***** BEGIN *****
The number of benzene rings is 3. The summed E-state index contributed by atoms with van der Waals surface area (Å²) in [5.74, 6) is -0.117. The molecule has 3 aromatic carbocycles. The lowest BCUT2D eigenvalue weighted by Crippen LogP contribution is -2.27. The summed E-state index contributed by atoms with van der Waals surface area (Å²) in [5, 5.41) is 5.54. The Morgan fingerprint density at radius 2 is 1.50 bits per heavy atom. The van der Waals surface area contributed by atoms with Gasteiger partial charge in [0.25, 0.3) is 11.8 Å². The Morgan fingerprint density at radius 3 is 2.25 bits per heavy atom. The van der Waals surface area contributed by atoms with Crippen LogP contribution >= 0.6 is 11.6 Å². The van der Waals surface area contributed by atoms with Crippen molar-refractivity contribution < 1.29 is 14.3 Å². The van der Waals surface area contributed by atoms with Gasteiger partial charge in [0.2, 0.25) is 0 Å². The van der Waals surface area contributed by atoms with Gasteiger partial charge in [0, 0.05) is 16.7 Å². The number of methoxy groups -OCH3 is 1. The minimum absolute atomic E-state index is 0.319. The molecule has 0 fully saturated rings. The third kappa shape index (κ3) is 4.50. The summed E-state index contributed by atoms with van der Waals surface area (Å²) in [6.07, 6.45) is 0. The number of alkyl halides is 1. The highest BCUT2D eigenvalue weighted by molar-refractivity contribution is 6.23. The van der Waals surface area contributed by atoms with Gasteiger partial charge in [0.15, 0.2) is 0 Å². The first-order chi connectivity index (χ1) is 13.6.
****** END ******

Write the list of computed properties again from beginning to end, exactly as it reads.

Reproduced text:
The number of benzene rings is 3. The summed E-state index contributed by atoms with van der Waals surface area (Å²) in [5.74, 6) is -0.117. The molecule has 3 aromatic carbocycles. The lowest BCUT2D eigenvalue weighted by Crippen LogP contribution is -2.27. The summed E-state index contributed by atoms with van der Waals surface area (Å²) in [5, 5.41) is 5.54. The Morgan fingerprint density at radius 2 is 1.50 bits per heavy atom. The van der Waals surface area contributed by atoms with Gasteiger partial charge in [0.25, 0.3) is 11.8 Å². The Morgan fingerprint density at radius 3 is 2.25 bits per heavy atom. The van der Waals surface area contributed by atoms with Crippen LogP contribution >= 0.6 is 11.6 Å². The van der Waals surface area contributed by atoms with Crippen molar-refractivity contribution < 1.29 is 14.3 Å². The van der Waals surface area contributed by atoms with Gasteiger partial charge in [0.2, 0.25) is 0 Å². The van der Waals surface area contributed by atoms with Gasteiger partial charge in [0, 0.05) is 16.7 Å². The number of methoxy groups -OCH3 is 1. The minimum absolute atomic E-state index is 0.319. The molecule has 0 fully saturated rings. The third kappa shape index (κ3) is 4.50. The summed E-state index contributed by atoms with van der Waals surface area (Å²) in [6.07, 6.45) is 0. The number of alkyl halides is 1. The highest BCUT2D eigenvalue weighted by molar-refractivity contribution is 6.23. The van der Waals surface area contributed by atoms with Gasteiger partial charge in [0.15, 0.2) is 0 Å². The first-order chi connectivity index (χ1) is 13.6.